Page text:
I’ve never wanted to start a sentence with “I’m old enough to remember…” because, well, who does? But here we are. I remember the enormously successful Apple IIe and Commodore 64, and a world before Microsoft. Smart phones were science fiction. To do much more than word process or play games one had to learn a programming language. These ancient days seemed at the time—and in hindsight as well—to be the very dawn of computing. Before the personal computer, such devices were the size of kitchen appliances and were hidden away in military installations, universities, and NASA labs.
But of course we all know that the history of computing goes far beyond the early 80s: at least back to World War II, and perhaps even much farther. Do we begin with the abacus, the 2,200-Year-Old Antikythera Mechanism, the astrolabe, Ada Lovelace and Charles Babbage? The question is maybe one of definitions. In the short, animated video above, physicist, science writer, and YouTube educator Dominic Walliman defines the computer according to its basic binary function of “just flipping zeros and ones,” and he begins his condensed history of computer science with tragic genius Alan Turing of Turing Test and Bletchley Park codebreaking fame.
Turing’s most significant contribution to computing came from his 1936 concept of the “Turing Machine,” a theoretical mechanism that could, writes the Cambridge Computer Laboratory “simulate ANY computer algorithm, no matter how complicated it is!” All other designs, says Walliman—apart from a quantum computer—are equivalent to the Turing Machine, “which makes it the foundation of computer science.” But since Turing’s time, the simple design has come to seem endlessly capable of adaptation and innovation.
Walliman illustrates the computer's exponential growth by pointing out that a smart phone has more computing power than the entire world possessed in 1963, and that the computing capability that first landed astronauts on the moon is equal to “a couple of Nintendos” (first generation classic consoles, judging by the image). But despite the hubris of the computer age, Walliman points out that “there are some problems which, due to their very nature, can never be solved by a computer” either because of the degree of uncertainty involved or the degree of inherent complexity. This fascinating, yet abstract discussion is where Walliman’s “Map of Computer Science” begins, and for most of us this will probably be unfamiliar territory.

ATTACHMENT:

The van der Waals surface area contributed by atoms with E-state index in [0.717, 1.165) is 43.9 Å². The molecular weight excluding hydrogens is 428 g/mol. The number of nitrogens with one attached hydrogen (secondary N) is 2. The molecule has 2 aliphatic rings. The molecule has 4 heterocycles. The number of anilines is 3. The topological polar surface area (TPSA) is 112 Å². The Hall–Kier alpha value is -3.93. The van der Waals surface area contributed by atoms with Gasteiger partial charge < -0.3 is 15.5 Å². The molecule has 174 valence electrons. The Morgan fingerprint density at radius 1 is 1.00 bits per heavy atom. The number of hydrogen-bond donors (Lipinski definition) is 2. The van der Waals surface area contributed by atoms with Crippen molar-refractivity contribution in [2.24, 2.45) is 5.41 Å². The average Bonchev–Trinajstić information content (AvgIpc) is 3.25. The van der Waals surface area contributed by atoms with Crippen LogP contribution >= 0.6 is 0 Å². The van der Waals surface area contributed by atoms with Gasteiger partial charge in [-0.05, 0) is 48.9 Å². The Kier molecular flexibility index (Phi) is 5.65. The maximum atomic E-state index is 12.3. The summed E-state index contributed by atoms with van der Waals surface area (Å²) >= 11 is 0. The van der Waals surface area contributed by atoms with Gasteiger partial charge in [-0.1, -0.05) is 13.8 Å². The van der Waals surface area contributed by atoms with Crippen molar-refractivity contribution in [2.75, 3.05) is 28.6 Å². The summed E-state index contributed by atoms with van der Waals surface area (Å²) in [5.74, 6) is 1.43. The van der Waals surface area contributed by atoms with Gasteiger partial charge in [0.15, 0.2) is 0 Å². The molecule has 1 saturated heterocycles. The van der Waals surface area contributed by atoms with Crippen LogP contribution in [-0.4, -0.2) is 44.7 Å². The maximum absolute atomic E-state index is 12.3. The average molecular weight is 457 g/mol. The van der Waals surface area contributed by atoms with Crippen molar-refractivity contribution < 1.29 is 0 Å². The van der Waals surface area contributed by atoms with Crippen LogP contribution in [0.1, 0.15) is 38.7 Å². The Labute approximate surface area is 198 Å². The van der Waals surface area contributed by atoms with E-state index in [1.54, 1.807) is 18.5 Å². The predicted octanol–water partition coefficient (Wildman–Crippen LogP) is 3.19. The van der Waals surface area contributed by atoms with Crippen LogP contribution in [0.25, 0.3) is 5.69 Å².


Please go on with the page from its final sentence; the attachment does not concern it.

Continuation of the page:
We’ll feel more at home once the map moves from the region of Computer Theory to that of Computer Engineering, but while Walliman covers familiar ground here, he does not dumb it down. Once we get to applications, we’re in the realm of big data, natural language processing, the internet of things, and “augmented reality.” From here on out, computer technology will only get faster, and weirder, despite the fact that the “underlying hardware is hitting some hard limits.” Certainly this very quick course in Computer Science only makes for an introductory survey of the discipline, but like Wallman’s other maps—of mathematics, physics, and chemistry—this one provides us with an impressive visual overview of the field that is both broad and specific, and that we likely wouldn’t encounter anywhere else.
As with his other maps, Walliman has made this the Map of Computer Science available as a poster, perfect for dorm rooms, living rooms, or wherever else you might need a reminder.